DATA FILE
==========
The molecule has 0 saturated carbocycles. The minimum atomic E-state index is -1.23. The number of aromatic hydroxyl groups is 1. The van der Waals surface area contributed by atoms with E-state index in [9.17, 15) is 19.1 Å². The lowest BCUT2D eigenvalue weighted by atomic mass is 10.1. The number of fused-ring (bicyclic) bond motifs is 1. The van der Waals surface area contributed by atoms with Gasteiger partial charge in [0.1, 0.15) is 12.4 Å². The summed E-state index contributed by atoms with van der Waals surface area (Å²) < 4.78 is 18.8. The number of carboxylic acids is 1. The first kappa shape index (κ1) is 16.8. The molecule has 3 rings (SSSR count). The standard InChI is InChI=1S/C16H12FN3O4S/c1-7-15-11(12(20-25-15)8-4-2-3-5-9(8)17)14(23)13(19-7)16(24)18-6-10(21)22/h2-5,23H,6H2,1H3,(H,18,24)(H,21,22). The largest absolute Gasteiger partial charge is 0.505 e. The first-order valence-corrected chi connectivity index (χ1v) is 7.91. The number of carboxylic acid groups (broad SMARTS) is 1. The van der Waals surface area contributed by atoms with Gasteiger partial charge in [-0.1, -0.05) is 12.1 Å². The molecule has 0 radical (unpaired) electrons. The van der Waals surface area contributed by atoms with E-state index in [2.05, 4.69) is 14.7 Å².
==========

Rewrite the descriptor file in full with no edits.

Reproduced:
The molecule has 0 saturated carbocycles. The minimum atomic E-state index is -1.23. The number of aromatic hydroxyl groups is 1. The van der Waals surface area contributed by atoms with E-state index in [9.17, 15) is 19.1 Å². The lowest BCUT2D eigenvalue weighted by atomic mass is 10.1. The number of fused-ring (bicyclic) bond motifs is 1. The van der Waals surface area contributed by atoms with Gasteiger partial charge in [0.1, 0.15) is 12.4 Å². The summed E-state index contributed by atoms with van der Waals surface area (Å²) < 4.78 is 18.8. The number of carboxylic acids is 1. The first kappa shape index (κ1) is 16.8. The molecule has 3 rings (SSSR count). The standard InChI is InChI=1S/C16H12FN3O4S/c1-7-15-11(12(20-25-15)8-4-2-3-5-9(8)17)14(23)13(19-7)16(24)18-6-10(21)22/h2-5,23H,6H2,1H3,(H,18,24)(H,21,22). The largest absolute Gasteiger partial charge is 0.505 e. The first-order valence-corrected chi connectivity index (χ1v) is 7.91. The number of carboxylic acid groups (broad SMARTS) is 1. The van der Waals surface area contributed by atoms with Gasteiger partial charge in [-0.1, -0.05) is 12.1 Å². The molecule has 0 radical (unpaired) electrons. The van der Waals surface area contributed by atoms with E-state index in [2.05, 4.69) is 14.7 Å².